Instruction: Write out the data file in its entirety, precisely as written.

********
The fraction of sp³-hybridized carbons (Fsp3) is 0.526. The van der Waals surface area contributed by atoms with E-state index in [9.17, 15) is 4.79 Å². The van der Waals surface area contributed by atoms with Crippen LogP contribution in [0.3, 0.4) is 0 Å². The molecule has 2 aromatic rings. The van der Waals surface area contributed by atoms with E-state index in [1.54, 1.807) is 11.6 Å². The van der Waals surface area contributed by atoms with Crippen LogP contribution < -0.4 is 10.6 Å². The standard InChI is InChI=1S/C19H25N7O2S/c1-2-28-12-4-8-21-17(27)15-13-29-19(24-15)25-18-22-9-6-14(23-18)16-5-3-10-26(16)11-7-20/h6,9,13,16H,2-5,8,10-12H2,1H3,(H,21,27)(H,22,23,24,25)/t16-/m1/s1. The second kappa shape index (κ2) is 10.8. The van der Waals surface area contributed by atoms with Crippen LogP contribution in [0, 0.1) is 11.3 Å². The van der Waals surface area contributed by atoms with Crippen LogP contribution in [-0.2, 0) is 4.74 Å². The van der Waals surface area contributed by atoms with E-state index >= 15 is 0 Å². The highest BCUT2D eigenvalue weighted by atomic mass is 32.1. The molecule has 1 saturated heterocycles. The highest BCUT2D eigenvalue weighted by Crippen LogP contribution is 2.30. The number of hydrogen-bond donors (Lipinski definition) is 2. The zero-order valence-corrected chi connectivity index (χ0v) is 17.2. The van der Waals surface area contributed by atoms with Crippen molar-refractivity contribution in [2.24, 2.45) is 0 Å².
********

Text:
The fraction of sp³-hybridized carbons (Fsp3) is 0.526. The van der Waals surface area contributed by atoms with E-state index in [9.17, 15) is 4.79 Å². The van der Waals surface area contributed by atoms with Crippen LogP contribution in [0.3, 0.4) is 0 Å². The molecule has 2 aromatic rings. The van der Waals surface area contributed by atoms with E-state index in [1.54, 1.807) is 11.6 Å². The van der Waals surface area contributed by atoms with Crippen LogP contribution < -0.4 is 10.6 Å². The standard InChI is InChI=1S/C19H25N7O2S/c1-2-28-12-4-8-21-17(27)15-13-29-19(24-15)25-18-22-9-6-14(23-18)16-5-3-10-26(16)11-7-20/h6,9,13,16H,2-5,8,10-12H2,1H3,(H,21,27)(H,22,23,24,25)/t16-/m1/s1. The second kappa shape index (κ2) is 10.8. The van der Waals surface area contributed by atoms with Crippen LogP contribution in [0, 0.1) is 11.3 Å². The van der Waals surface area contributed by atoms with Crippen LogP contribution in [-0.2, 0) is 4.74 Å². The van der Waals surface area contributed by atoms with E-state index >= 15 is 0 Å². The highest BCUT2D eigenvalue weighted by atomic mass is 32.1. The molecule has 1 saturated heterocycles. The highest BCUT2D eigenvalue weighted by Crippen LogP contribution is 2.30. The number of hydrogen-bond donors (Lipinski definition) is 2. The zero-order valence-corrected chi connectivity index (χ0v) is 17.2. The van der Waals surface area contributed by atoms with Crippen molar-refractivity contribution in [2.24, 2.45) is 0 Å².